Space ship powered by exploding atomic bombs?

I remember reading a Niven-Pournelle sci-fi story about 20 years ago where the author(s) postulated that a good way to drive space ships would be to explode a series of small atomic bombs to provide thrust. Obviously it would need to be a long ship as the crew and storage would need to be shielded by a huge (concave I’ll guess) shielded, blast wall device at one end and the crew quarters etc would be at the other. IIRC I think the atomic device was exploded in space at a preset distance from the ship to give maximum thrust without destroying the blast wall.

Relative to other fuels I imagine this would have a great potential fuel/weight thrust ratio for outer space travel but is it practical?

Assuming the blast lasts as long as 30 seconds and the human body can endure 12 g’s, that’s only a speed of 2 miles per second. Only 40% of the necessary orbital velocity.

I’d heard of “Project Orion” years ago, but had no idea until recently that the U.S. government had actually semi-seriously considered the idea back in the late '50’s through the '60’s. Apparently they intended to launch this sucker from the ground (I’d always seen it before as a proposed interstellar probe, and tended to assume it would be a strictly space-to-space vehicle.) Despite the seeming daftness of the idea, there is something attractive about the idea of a 10,000 ton, 16-story-tall spaceship zipping around the Solar System, seeking out strange new worlds and so forth. They certainly were thinking big, especially compared to dinky little one- or two- or three-man “capsules”. Somehow, I have a feeling we’ll never launch a spaceship into orbit by setting off a bunch of atomic bombs (even small ones), if only for political reasons. (IIRC Niven and Pournelle had an Orion-type space battleship lift off–from the middle of a town no less!–in Footfall, but that was after Earth was invaded by aliens from another star system, which I guess would tend to loosen our inhibitions somewhat.)

Here’s a link to a history of the project by Michael Flora:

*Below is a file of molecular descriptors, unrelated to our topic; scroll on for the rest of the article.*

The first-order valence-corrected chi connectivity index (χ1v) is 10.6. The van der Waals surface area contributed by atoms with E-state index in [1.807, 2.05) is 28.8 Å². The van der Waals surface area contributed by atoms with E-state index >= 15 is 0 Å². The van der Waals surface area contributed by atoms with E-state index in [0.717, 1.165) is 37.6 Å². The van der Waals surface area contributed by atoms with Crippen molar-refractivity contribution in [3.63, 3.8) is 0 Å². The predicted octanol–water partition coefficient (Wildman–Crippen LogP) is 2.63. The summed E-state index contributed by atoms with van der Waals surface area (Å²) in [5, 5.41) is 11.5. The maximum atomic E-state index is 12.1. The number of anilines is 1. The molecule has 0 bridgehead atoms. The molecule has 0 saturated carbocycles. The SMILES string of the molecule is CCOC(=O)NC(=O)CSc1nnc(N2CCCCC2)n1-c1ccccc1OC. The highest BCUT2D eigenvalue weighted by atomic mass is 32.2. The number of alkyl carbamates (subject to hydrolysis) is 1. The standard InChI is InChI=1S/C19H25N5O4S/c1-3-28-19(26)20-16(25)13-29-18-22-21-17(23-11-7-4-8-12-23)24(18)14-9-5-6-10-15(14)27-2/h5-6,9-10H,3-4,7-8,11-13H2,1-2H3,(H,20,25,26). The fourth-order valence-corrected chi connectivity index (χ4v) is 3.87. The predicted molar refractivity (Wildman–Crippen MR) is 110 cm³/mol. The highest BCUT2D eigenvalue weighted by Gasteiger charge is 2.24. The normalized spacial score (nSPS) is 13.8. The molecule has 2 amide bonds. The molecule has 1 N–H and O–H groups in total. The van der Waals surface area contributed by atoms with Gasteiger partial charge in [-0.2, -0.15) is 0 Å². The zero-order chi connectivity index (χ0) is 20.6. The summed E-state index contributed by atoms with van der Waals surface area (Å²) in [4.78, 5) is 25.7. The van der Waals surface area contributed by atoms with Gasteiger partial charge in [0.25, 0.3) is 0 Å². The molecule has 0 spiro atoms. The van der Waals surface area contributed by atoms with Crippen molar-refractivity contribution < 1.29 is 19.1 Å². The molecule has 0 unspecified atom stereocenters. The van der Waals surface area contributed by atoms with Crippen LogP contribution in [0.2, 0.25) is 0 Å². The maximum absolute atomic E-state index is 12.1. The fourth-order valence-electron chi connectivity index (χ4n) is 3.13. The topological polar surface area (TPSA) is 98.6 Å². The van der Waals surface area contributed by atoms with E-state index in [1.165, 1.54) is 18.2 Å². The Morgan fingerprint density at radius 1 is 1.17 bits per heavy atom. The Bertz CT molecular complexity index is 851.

Project Orion: Its Life, Death, and Possible Rebirth

I was really thinking of ships built in orbit and using bombs in space as “fuel”.

WOW!! What a great link MEBuckner. Thanks!

Apparently everything old is new again.

There is a variation on that that NASA is considering. Using a conventional fission reactor to superheat fuel instead of burning it. They can get more heat (more thrust) by this method then burning. This idea is called nuclear engines.

Using fission explosions is another concept still far away. One design I saw was a ‘parachute’ design. The spaceship is behind the chute and the explosion happens between the chute and the ship.

21[sup]st[/sup] Century Science and Technology had an article on this a few years ago…here’s a link.

[sub]There’s also a really good article by my good friend and snowboarding buddy Colon Lowry.[/sub]

Bizerta: You don’t use just one bomb. You use a whole bunch. Just not all at once.

Project Orion proposed an absolutely HUGE vessel that would pop a-bombs out its backside like an incontinent BB gun and ride the blast waves into orbit and beyond. I understand they solved virtually every problem associated with the concept but one. Almost no-one likes the idea of setting off several (about 1 per second) nuclear devices within the Earth’s atmosphere.


Carl Sagan mentioned this concept in his “Cosmos” series. He said (at the time) that we had the capability of doing it immediately, except that the U.S. and other nations had signed a treaty banning nuclear weapons in space.

Seems a bit silly to me - space would probably be the safest place to detonate them. Nice treaty, eh? The only place we are allowed to set of nukes is here on earth!

Freeman Dyson was involved in the Orion project - I think they built a scaled down version that worked fine (using non-nuclear explosives of course). If you’re interested you’d find the details in one of Dyson’s books like “Infinite in all Directions” (he wrote a number of books - that might not be the right one)

With detonating nukes in space-- at least LEO-- that I can think of off the top of my head.